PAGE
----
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Virus library

An analysis of the technologies used by cybercriminals allows us to draw conclusions about the virus industry’s possible vectors of development and more effectively confront future threats. You, too, can learn what actions various malicious programs take in infected systems and how to withstand them.

Linux in virus library:

A family of Trojans for Linux designed to carry out DDoS attacks on different Linux distributions, including embedded systems for MIPS and SPARC architectures. Trojans belonging to this family are spread by hacking remote network servers over the telnet and SSH protocols, using the brute-force technique. Some samples of Linux.BackDoor.Fgt are known to contain a rootkit for Linux.

A typical representative of this family is Linux.BackDoor.Fgt.1.

Linux aliases:

A family of Trojans for Linux designed to carry out DDoS attacks on different Linux distributions, including embedded systems for MIPS and SPARC architectures. Trojans belonging to this family are spread by hacking remote network servers over the telnet and SSH protocols, using the brute-force technique. Some samples of Linux.BackDoor.Fgt are known to contain a rootkit for Linux.

A typical representative of this family is Linux.BackDoor.Fgt.1.

Name Vendor Dr.Web classification name
Linux Avira Elf.dropper.2647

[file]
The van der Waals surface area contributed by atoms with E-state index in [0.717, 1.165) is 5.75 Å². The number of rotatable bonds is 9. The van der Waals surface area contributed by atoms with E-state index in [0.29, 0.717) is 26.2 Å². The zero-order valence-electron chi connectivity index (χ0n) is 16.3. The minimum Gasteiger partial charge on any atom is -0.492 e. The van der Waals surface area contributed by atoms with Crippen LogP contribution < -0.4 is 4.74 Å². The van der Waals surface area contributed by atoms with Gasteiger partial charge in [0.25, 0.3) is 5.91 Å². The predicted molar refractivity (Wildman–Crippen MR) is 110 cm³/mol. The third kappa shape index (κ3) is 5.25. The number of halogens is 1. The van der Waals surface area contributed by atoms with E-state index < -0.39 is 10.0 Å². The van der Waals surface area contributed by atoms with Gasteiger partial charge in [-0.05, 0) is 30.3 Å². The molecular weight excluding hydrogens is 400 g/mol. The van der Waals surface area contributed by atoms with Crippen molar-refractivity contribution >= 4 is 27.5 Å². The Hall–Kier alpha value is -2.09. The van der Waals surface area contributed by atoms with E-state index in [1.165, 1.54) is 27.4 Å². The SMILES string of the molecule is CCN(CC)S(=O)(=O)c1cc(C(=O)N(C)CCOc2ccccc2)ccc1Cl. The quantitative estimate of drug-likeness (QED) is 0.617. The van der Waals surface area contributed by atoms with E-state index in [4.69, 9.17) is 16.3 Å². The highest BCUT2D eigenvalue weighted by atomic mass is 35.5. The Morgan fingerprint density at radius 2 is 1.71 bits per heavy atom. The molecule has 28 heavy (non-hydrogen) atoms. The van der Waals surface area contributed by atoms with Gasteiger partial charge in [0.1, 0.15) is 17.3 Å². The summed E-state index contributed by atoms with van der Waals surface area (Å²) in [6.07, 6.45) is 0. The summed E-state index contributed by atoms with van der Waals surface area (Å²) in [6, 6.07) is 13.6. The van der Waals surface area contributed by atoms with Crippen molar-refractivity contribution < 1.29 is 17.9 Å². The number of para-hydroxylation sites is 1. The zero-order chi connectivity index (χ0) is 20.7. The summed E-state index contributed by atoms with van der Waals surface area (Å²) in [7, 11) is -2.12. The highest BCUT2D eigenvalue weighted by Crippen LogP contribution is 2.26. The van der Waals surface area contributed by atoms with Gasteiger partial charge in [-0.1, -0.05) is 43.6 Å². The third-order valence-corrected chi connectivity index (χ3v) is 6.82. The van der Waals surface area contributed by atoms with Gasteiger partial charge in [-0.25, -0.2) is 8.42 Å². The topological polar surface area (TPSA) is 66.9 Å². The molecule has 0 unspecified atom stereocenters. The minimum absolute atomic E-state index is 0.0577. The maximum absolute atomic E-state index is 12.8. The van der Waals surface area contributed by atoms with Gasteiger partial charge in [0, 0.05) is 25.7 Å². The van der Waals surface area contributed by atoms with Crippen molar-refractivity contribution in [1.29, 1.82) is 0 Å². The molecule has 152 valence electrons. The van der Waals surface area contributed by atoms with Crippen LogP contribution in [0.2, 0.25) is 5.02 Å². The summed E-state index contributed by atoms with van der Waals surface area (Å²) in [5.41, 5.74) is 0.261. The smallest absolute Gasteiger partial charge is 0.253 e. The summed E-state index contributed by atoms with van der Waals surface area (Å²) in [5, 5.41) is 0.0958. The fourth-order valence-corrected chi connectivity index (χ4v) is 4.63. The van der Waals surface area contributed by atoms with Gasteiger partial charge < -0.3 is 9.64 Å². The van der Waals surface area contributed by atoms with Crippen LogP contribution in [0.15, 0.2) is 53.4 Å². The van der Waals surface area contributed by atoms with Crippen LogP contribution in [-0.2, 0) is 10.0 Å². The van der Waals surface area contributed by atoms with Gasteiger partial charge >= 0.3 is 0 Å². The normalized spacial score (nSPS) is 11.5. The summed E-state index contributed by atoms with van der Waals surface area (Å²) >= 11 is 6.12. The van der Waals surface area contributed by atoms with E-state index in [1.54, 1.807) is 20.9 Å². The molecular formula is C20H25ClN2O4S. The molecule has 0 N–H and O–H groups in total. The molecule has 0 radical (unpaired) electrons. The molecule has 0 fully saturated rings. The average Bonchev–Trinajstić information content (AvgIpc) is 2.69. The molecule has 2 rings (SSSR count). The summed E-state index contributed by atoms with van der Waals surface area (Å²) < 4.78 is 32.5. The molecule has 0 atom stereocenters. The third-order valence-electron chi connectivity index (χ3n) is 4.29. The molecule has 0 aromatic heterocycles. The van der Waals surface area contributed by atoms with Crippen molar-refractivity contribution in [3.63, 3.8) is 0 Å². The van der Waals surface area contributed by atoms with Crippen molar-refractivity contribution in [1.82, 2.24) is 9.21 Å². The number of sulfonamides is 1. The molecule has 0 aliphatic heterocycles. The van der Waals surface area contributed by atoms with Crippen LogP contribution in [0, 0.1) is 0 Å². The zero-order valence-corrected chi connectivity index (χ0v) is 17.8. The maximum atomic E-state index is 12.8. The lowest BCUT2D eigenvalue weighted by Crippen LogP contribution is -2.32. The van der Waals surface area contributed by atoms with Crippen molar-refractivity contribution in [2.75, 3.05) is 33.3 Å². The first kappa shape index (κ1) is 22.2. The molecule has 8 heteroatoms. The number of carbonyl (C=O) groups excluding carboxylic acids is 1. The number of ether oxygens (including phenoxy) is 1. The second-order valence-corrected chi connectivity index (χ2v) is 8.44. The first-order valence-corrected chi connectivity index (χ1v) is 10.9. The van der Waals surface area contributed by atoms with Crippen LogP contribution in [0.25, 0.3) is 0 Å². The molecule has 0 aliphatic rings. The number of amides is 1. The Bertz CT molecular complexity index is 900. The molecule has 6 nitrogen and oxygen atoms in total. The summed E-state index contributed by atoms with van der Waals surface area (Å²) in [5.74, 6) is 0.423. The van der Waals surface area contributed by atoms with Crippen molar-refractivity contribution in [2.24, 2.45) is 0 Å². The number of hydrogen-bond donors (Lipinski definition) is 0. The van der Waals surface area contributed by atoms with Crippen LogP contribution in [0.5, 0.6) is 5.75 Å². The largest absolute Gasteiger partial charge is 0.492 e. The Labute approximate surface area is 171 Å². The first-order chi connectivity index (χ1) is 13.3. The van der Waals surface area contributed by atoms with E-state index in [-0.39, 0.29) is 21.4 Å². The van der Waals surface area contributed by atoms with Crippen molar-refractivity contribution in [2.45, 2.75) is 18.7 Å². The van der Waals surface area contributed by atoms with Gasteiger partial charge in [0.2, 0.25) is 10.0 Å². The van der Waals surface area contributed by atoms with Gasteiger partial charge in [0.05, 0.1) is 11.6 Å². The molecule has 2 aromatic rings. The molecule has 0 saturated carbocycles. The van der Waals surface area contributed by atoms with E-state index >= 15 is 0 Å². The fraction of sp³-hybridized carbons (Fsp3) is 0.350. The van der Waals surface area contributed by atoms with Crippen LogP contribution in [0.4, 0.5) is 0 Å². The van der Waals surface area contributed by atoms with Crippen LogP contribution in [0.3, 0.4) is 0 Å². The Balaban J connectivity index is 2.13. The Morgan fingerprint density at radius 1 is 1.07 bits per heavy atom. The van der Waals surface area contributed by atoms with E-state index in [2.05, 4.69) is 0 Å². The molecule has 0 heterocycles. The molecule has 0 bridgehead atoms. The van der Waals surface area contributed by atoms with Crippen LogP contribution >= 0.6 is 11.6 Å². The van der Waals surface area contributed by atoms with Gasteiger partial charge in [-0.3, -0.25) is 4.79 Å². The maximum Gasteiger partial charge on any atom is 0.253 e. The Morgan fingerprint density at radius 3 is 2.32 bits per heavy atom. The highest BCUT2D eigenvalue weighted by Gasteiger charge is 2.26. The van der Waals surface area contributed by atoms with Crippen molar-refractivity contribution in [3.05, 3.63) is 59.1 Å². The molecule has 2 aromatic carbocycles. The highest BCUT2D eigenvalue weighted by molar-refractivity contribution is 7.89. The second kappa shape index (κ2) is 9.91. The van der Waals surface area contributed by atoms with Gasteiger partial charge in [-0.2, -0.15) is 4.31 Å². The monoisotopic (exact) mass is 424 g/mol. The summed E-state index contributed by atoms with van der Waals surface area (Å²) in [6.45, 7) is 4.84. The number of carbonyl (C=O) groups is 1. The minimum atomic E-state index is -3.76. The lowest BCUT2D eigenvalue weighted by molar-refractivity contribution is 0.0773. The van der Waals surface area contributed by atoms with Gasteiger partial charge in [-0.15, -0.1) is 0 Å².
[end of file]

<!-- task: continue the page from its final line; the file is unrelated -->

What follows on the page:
Linux in virus library:

Linux.BackDoor.Fgt.2153
Linux.BackDoor.Fgt.2154
Linux.BackDoor.Fgt.2155
Linux.BackDoor.Fgt.2156
Linux.BackDoor.Fgt.2157
Linux.BackDoor.Fgt.2158
Linux.BackDoor.Fgt.2159
Linux.BackDoor.Fgt.2160
Linux.BackDoor.Fgt.2161
Linux.BackDoor.Fgt.2162
Linux.BackDoor.Fgt.2163
Linux.BackDoor.Fgt.2185
Linux.BackDoor.Fgt.2186
Linux.BackDoor.Fgt.2187
Linux.BackDoor.Fgt.2212
Linux.BackDoor.Fgt.2213
Linux.BackDoor.Fgt.2229
Linux.BackDoor.Fgt.2232
Linux.BackDoor.Fgt.2238
Linux.BackDoor.Fgt.2239
Linux.BackDoor.Fgt.2240
Linux.BackDoor.Fgt.2241
Linux.BackDoor.Fgt.2242
Linux.BackDoor.Fgt.2243
Linux.BackDoor.Fgt.2262
Linux.BackDoor.Fgt.2266
Linux.BackDoor.Fgt.2319
Linux.BackDoor.Fgt.2328
Linux.BackDoor.Fgt.2329
Linux.BackDoor.Fgt.2344
Linux.BackDoor.Fgt.2345
Linux.BackDoor.Fgt.2347
Linux.BackDoor.Fgt.2348
Linux.BackDoor.Fgt.2349
Linux.BackDoor.Fgt.2350
Linux.BackDoor.Fgt.2357
Linux.BackDoor.Fgt.2364
Linux.BackDoor.Fgt.2366
Linux.BackDoor.Fgt.2367
Linux.BackDoor.Fgt.2369
Linux.BackDoor.Fgt.2370
Linux.BackDoor.Fgt.2371
Linux.BackDoor.Fgt.2372
Linux.BackDoor.Fgt.2373
Linux.BackDoor.Fgt.2374
Linux.BackDoor.Fgt.2375
Linux.BackDoor.Fgt.2391
Linux.BackDoor.Fgt.2392
Linux.BackDoor.Fgt.2405
Linux.BackDoor.Fgt.2406

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Vulnerabilities for Android

According to statistics, every fifth program for Android contains a vulnerability (or, in other words, a "loophole") that lets cybercriminals successfully introduce Trojans onto mobile devices and manipulate them into doing whatever actions they need them to.

Dr.Web Security Auditor for Android diagnoses and analyses a mobile device’s security and offers solutions to address security problems and vulnerabilities.